Figure 8.5: IBM InfoSphere Master Data Management returns records above the minimal matching threshold.
5. Construct a record for the unstructured entity.
The system then constructs the matching entities based on the attributes found in the document. In Figure 8.6, the system uses the email to construct a record for matching entity identifier 1 (MEID 1) as follows:
- Name = “Jon Doe”
- Employer = “Acme”
- Country = “UK”
- Email = “
The record also contains the following attributes to identify the source of the information, the type of document, and the strength of that association:
- DOCID = “Doc1” (identifier for the specific email)
- Source = “Email”
- Confidence = “High”
Figure 8.6: Entities constructed by text analytics intersecting the results from MDM with the extracted terms.
6. Associate newly constructed entity records with existing MDM records.
As shown in Figure 8.7, the newly constructed entity records are automatically inserted into IBM InfoSphere Master Data Management if the confidence level is high. On the other hand, they are automatically rejected if the confidence level is low. For records with a medium confidence level, a data steward will manually review the records to determine whether they should be linked to existing MDM records.
Figure 8.7: An algorithm to process the newly constructed entity records in IBM InfoSphere Master Data Management.
As shown in Figure 8.8, IBM InfoSphere Master Data Management will automatically link MEID 1 for Jon Doe with EID 1 for John Doe. The email in Figure 8.3 will now be associated with EID 1 as well. On the other hand, IBM InfoSphere Master Data Management will automatically reject MEID 2 from Figure 8.6 because the confidence level is low. Finally, a data steward will manually review MEID 3 and MEID 5 because the confidence level is medium.
Figure 8.8: Linking matching entities and emails in IBM InfoSphere Master Data Management.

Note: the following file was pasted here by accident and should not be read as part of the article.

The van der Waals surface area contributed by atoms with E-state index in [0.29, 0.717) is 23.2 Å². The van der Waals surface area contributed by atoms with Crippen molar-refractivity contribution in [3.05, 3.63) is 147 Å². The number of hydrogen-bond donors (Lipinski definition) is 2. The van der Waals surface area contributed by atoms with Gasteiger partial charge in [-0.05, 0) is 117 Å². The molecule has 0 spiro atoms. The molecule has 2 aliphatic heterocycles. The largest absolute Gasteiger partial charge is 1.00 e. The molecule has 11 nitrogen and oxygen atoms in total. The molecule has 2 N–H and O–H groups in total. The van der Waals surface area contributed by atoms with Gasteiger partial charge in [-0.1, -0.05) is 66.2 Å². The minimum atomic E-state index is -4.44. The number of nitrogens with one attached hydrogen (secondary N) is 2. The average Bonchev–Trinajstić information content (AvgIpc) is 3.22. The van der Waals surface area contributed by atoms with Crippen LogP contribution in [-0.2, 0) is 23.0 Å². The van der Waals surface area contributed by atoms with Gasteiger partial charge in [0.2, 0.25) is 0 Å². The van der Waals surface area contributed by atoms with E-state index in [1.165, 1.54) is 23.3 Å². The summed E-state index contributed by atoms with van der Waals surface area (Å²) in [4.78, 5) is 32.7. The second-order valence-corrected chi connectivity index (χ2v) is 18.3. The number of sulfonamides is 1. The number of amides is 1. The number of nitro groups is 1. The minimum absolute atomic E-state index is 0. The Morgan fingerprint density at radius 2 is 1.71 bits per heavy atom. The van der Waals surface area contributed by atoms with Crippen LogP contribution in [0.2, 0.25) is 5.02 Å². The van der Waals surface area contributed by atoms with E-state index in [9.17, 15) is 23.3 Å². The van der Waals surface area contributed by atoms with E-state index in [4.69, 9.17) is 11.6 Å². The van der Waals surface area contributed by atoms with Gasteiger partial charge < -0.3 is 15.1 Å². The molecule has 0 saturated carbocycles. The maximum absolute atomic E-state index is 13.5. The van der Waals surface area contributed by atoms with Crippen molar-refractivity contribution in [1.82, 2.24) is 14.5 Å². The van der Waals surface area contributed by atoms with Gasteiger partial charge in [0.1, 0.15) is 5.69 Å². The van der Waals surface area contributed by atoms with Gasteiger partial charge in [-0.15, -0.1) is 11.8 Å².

By incorporating unstructured information into MDM, the master data team can build a better view of the overall customer relationship. This can also be extremely helpful during personnel changes. In the preceding example, Jon Doe and Janet Lee from Acme were working with Paul Dean from Akron. If Paul Dean left Akron before completion of the contract, how would the new representative, Lucas Alexander, get an updated status on all the work that was scheduled with Acme?
By enriching MDM with unstructured text such as this email, Lucas would be able to open the profile of Acme. He would see that his contacts were John Doe and Jane Lee. Looking further, he would see that there was an email related to the profile. Upon reading the text, he would know that he should follow up with Acme and let them know he was looking forward to continuing the work they began with Paul. This would help cement the relationship between Acme and Akron, increase Akron’s retention of Acme as a client, and reduce the risk of critical leads being lost due to employee turnover or the failure of Paul Dean to enter the opportunity in the lead-tracking system.
There are a number of other business applications to support the integration of text analytics with MDM. For example, bank risk departments can use the integration of text analytics with MDM to update counterparty risk. The risk department at a bank can use unstructured financial information such as U.S. Securities and Exchange Commission (SEC) filings to learn that the ownership of a company has changed or that a large customer is also a director in three other companies. The risk department can use this information to update the customer hierarchies in MDM to establish an up-to-date picture of the overall exposure to a customer.